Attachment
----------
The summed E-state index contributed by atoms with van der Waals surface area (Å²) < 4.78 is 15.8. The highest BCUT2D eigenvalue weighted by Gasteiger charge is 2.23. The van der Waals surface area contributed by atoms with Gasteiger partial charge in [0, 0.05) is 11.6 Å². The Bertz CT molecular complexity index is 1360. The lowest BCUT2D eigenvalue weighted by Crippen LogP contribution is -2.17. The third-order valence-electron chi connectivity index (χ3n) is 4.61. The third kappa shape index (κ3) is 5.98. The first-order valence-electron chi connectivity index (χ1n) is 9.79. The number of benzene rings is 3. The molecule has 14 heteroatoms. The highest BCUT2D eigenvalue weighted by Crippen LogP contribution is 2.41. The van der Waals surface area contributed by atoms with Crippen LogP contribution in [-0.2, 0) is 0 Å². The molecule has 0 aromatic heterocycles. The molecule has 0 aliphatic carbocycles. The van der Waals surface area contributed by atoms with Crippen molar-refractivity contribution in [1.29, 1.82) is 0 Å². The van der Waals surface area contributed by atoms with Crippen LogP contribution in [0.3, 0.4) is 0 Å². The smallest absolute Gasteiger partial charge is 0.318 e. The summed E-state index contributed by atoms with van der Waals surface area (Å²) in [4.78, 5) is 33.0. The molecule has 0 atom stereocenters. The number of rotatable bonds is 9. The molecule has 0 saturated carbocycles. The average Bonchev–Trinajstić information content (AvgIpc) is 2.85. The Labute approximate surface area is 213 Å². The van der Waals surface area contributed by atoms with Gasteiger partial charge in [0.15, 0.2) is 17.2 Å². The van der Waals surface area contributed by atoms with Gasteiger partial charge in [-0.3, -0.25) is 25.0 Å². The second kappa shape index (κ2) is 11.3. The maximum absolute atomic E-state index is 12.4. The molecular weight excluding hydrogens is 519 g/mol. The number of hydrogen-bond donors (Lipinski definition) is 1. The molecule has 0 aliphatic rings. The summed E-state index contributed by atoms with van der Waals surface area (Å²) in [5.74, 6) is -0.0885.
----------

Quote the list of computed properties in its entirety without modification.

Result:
The summed E-state index contributed by atoms with van der Waals surface area (Å²) < 4.78 is 15.8. The highest BCUT2D eigenvalue weighted by Gasteiger charge is 2.23. The van der Waals surface area contributed by atoms with Gasteiger partial charge in [0, 0.05) is 11.6 Å². The Bertz CT molecular complexity index is 1360. The lowest BCUT2D eigenvalue weighted by Crippen LogP contribution is -2.17. The third-order valence-electron chi connectivity index (χ3n) is 4.61. The third kappa shape index (κ3) is 5.98. The first-order valence-electron chi connectivity index (χ1n) is 9.79. The number of benzene rings is 3. The molecule has 14 heteroatoms. The highest BCUT2D eigenvalue weighted by Crippen LogP contribution is 2.41. The van der Waals surface area contributed by atoms with Crippen LogP contribution in [-0.2, 0) is 0 Å². The molecule has 0 aromatic heterocycles. The molecule has 0 aliphatic carbocycles. The van der Waals surface area contributed by atoms with Crippen molar-refractivity contribution in [1.29, 1.82) is 0 Å². The van der Waals surface area contributed by atoms with Crippen LogP contribution in [0.3, 0.4) is 0 Å². The smallest absolute Gasteiger partial charge is 0.318 e. The summed E-state index contributed by atoms with van der Waals surface area (Å²) in [4.78, 5) is 33.0. The molecule has 0 atom stereocenters. The number of rotatable bonds is 9. The molecule has 0 saturated carbocycles. The average Bonchev–Trinajstić information content (AvgIpc) is 2.85. The Labute approximate surface area is 213 Å². The van der Waals surface area contributed by atoms with Gasteiger partial charge in [0.15, 0.2) is 17.2 Å². The van der Waals surface area contributed by atoms with Gasteiger partial charge in [-0.3, -0.25) is 25.0 Å². The second kappa shape index (κ2) is 11.3. The maximum absolute atomic E-state index is 12.4. The molecular weight excluding hydrogens is 519 g/mol. The number of hydrogen-bond donors (Lipinski definition) is 1. The molecule has 0 aliphatic rings. The summed E-state index contributed by atoms with van der Waals surface area (Å²) in [5.74, 6) is -0.0885.